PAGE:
Policy implications

Research that investigates the interaction between humans and nature in England will help to fundamentally underpin our evidence base on the importance of natural capital.  According to Natural England, recent research has already been used to inform policy, support national and local decision making and for research and scientific studies. One of the largest applications has been its use as a robust evidence source to inform the delivery of a number of initiatives of the Natural Environment White Paper (NEWP), including the biodiversity indicators for the Biodiversity 2020 Strategy and the creation of Nature Improvement Areas (NIAs).   

However, a clear strategy is now required in order “to be the first generation to leave the natural environment in a better state than it inherited”. The Natural Capital Committee (NCC) Third Report has set out a number of recommendations for achieving this vision. Fundamentally, to meet the government’s commitment to protect and improve the environment within a generation, the NCC advises that government work more closely with the private sector and NGOs to develop a strategy and twenty five year plan.  This report has highlighted the requirements for the protection and improvement of our natural assets. There is now an opportunity for our upcoming government to ensure that future generations continue to receive human health and wellbeing benefits from our natural environment.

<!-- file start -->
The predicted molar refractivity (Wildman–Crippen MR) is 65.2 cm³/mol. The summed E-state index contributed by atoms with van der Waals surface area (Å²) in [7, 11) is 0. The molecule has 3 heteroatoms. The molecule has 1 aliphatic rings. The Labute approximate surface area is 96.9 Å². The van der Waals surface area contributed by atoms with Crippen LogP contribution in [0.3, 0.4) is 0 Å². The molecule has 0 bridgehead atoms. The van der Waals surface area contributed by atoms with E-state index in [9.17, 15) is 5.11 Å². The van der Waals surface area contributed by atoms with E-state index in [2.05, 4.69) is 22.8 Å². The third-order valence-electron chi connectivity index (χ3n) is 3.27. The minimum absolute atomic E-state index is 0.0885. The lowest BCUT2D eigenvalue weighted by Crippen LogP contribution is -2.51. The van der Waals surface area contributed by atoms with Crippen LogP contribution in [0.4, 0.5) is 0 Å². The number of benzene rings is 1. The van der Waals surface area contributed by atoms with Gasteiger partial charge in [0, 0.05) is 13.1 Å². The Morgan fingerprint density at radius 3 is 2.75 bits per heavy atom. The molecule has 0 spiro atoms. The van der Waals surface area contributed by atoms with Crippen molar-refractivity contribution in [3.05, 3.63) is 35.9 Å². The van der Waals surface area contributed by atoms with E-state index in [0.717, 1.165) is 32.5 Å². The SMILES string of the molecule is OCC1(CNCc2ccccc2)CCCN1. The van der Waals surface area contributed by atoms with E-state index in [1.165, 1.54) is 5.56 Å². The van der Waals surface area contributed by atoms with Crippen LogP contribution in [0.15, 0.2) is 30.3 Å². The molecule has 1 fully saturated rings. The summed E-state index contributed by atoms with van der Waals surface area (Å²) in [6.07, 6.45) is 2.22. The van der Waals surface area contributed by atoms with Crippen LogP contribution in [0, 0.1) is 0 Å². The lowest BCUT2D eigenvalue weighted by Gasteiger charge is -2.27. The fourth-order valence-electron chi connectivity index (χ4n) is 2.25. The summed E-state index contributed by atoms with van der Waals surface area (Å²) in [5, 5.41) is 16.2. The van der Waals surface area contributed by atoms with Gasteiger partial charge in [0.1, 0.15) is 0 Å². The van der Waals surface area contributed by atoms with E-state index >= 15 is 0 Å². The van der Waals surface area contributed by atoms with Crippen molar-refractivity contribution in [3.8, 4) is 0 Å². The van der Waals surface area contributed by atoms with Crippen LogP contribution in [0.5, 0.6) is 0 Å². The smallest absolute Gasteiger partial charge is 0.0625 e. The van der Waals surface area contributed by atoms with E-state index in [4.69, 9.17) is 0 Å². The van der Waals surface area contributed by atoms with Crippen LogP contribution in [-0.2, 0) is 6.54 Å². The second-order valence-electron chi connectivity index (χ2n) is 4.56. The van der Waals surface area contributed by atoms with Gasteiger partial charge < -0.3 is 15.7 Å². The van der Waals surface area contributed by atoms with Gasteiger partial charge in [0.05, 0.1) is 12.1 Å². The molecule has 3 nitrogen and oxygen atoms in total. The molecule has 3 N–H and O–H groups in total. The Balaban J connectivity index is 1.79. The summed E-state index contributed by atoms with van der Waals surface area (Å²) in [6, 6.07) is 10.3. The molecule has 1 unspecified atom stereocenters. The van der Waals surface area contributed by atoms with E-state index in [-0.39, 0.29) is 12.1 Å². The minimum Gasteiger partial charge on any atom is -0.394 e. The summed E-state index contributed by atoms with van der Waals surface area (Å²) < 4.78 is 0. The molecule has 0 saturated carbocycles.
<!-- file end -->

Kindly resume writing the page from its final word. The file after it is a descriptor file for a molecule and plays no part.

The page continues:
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Green infrastructure: from encouraging examples to a joined-up approach?

Alongside its close cousins “natural capital” and “ecosystem services”, “green infrastructure” is an concept that has gained much currency with policy-makers in recent years. While defined in the Natural Environment White Paper as “the living network of green spaces, water and other environmental features in both urban and rural areas”, it is in the urban context that the idea of green infrastructure has really come to the fore. In this setting, green (and blue) infrastructure is commonly understood as the natural systems that operate within cities, providing vital functions and numerous environmental, social and economic benefits. In other words, green infrastructure can be seen as the urban application of the ecosystem services approach. But how can the principles behind green infrastructure be put into practice? That was the key question at last week’s meeting of the All-Party Parliamentary Group for Biodiversity, held at Portcullis House on 4th February.